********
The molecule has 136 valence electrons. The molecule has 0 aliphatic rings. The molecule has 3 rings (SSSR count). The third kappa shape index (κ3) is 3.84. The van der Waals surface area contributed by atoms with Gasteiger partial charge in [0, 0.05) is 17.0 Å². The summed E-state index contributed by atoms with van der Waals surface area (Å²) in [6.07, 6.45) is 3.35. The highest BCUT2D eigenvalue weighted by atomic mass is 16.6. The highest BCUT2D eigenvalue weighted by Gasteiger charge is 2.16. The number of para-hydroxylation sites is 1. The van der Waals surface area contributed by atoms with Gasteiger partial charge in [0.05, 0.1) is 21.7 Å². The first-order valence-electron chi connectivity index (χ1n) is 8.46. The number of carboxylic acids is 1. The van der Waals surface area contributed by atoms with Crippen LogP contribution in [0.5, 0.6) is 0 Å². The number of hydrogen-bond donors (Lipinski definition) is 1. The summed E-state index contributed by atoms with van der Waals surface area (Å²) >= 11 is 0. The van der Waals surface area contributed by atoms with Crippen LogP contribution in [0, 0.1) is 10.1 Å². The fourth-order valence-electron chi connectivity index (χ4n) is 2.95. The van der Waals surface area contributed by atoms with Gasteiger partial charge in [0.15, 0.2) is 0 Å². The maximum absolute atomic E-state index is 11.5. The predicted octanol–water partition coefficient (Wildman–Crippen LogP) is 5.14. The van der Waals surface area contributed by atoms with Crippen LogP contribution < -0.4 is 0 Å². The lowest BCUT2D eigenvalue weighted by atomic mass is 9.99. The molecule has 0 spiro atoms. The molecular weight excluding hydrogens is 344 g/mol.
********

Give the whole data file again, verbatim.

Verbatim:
The molecule has 136 valence electrons. The molecule has 0 aliphatic rings. The molecule has 3 rings (SSSR count). The third kappa shape index (κ3) is 3.84. The van der Waals surface area contributed by atoms with Gasteiger partial charge in [0, 0.05) is 17.0 Å². The summed E-state index contributed by atoms with van der Waals surface area (Å²) in [6.07, 6.45) is 3.35. The highest BCUT2D eigenvalue weighted by atomic mass is 16.6. The highest BCUT2D eigenvalue weighted by Gasteiger charge is 2.16. The number of para-hydroxylation sites is 1. The van der Waals surface area contributed by atoms with Gasteiger partial charge in [0.05, 0.1) is 21.7 Å². The first-order valence-electron chi connectivity index (χ1n) is 8.46. The number of carboxylic acids is 1. The van der Waals surface area contributed by atoms with Crippen LogP contribution in [0.5, 0.6) is 0 Å². The number of hydrogen-bond donors (Lipinski definition) is 1. The summed E-state index contributed by atoms with van der Waals surface area (Å²) >= 11 is 0. The van der Waals surface area contributed by atoms with Crippen LogP contribution in [0, 0.1) is 10.1 Å². The fourth-order valence-electron chi connectivity index (χ4n) is 2.95. The van der Waals surface area contributed by atoms with Gasteiger partial charge in [0.15, 0.2) is 0 Å². The maximum absolute atomic E-state index is 11.5. The predicted octanol–water partition coefficient (Wildman–Crippen LogP) is 5.14. The van der Waals surface area contributed by atoms with Crippen LogP contribution < -0.4 is 0 Å². The lowest BCUT2D eigenvalue weighted by atomic mass is 9.99. The molecule has 0 spiro atoms. The molecular weight excluding hydrogens is 344 g/mol.